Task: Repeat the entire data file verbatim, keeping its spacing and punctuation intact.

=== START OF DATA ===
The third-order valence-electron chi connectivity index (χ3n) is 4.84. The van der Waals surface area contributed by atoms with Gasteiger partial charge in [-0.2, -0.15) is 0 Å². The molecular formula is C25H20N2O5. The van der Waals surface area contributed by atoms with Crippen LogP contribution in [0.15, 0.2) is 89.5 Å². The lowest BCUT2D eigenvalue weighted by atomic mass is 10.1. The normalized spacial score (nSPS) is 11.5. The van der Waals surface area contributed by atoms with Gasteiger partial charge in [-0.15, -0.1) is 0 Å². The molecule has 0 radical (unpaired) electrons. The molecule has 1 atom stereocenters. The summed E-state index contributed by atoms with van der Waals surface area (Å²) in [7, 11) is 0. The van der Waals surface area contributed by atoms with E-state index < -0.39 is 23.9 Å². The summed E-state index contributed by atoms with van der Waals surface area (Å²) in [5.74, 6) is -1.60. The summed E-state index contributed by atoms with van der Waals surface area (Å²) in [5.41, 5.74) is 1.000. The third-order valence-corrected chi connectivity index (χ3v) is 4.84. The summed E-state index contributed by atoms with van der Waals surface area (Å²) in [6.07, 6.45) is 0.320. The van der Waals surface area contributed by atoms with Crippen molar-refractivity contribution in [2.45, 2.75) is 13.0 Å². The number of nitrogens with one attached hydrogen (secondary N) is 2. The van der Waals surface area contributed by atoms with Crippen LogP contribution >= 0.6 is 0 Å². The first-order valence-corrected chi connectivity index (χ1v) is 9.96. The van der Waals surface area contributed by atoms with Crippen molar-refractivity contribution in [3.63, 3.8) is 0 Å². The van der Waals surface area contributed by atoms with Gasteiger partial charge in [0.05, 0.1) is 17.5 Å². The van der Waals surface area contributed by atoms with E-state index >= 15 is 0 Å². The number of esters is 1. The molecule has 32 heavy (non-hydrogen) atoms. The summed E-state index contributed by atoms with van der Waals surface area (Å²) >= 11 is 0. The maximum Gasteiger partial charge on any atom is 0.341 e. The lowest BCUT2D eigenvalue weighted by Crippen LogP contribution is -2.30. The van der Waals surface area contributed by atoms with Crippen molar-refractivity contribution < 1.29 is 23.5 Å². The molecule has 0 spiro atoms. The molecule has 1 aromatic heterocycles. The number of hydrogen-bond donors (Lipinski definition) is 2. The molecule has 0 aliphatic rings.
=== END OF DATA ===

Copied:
The third-order valence-electron chi connectivity index (χ3n) is 4.84. The van der Waals surface area contributed by atoms with Gasteiger partial charge in [-0.2, -0.15) is 0 Å². The molecular formula is C25H20N2O5. The van der Waals surface area contributed by atoms with Crippen LogP contribution in [0.15, 0.2) is 89.5 Å². The lowest BCUT2D eigenvalue weighted by atomic mass is 10.1. The normalized spacial score (nSPS) is 11.5. The van der Waals surface area contributed by atoms with Gasteiger partial charge in [-0.15, -0.1) is 0 Å². The molecule has 0 radical (unpaired) electrons. The molecule has 1 atom stereocenters. The summed E-state index contributed by atoms with van der Waals surface area (Å²) in [7, 11) is 0. The van der Waals surface area contributed by atoms with E-state index < -0.39 is 23.9 Å². The summed E-state index contributed by atoms with van der Waals surface area (Å²) in [5.74, 6) is -1.60. The summed E-state index contributed by atoms with van der Waals surface area (Å²) in [5.41, 5.74) is 1.000. The third-order valence-corrected chi connectivity index (χ3v) is 4.84. The summed E-state index contributed by atoms with van der Waals surface area (Å²) in [6.07, 6.45) is 0.320. The van der Waals surface area contributed by atoms with Crippen molar-refractivity contribution in [2.45, 2.75) is 13.0 Å². The number of nitrogens with one attached hydrogen (secondary N) is 2. The van der Waals surface area contributed by atoms with Crippen LogP contribution >= 0.6 is 0 Å². The first-order valence-corrected chi connectivity index (χ1v) is 9.96. The van der Waals surface area contributed by atoms with Crippen molar-refractivity contribution in [3.63, 3.8) is 0 Å². The van der Waals surface area contributed by atoms with Gasteiger partial charge in [0.05, 0.1) is 17.5 Å². The van der Waals surface area contributed by atoms with E-state index >= 15 is 0 Å². The number of esters is 1. The molecule has 32 heavy (non-hydrogen) atoms. The summed E-state index contributed by atoms with van der Waals surface area (Å²) >= 11 is 0. The maximum Gasteiger partial charge on any atom is 0.341 e. The lowest BCUT2D eigenvalue weighted by Crippen LogP contribution is -2.30. The van der Waals surface area contributed by atoms with Crippen molar-refractivity contribution < 1.29 is 23.5 Å². The molecule has 0 spiro atoms. The molecule has 1 aromatic heterocycles. The number of hydrogen-bond donors (Lipinski definition) is 2. The molecule has 0 aliphatic rings.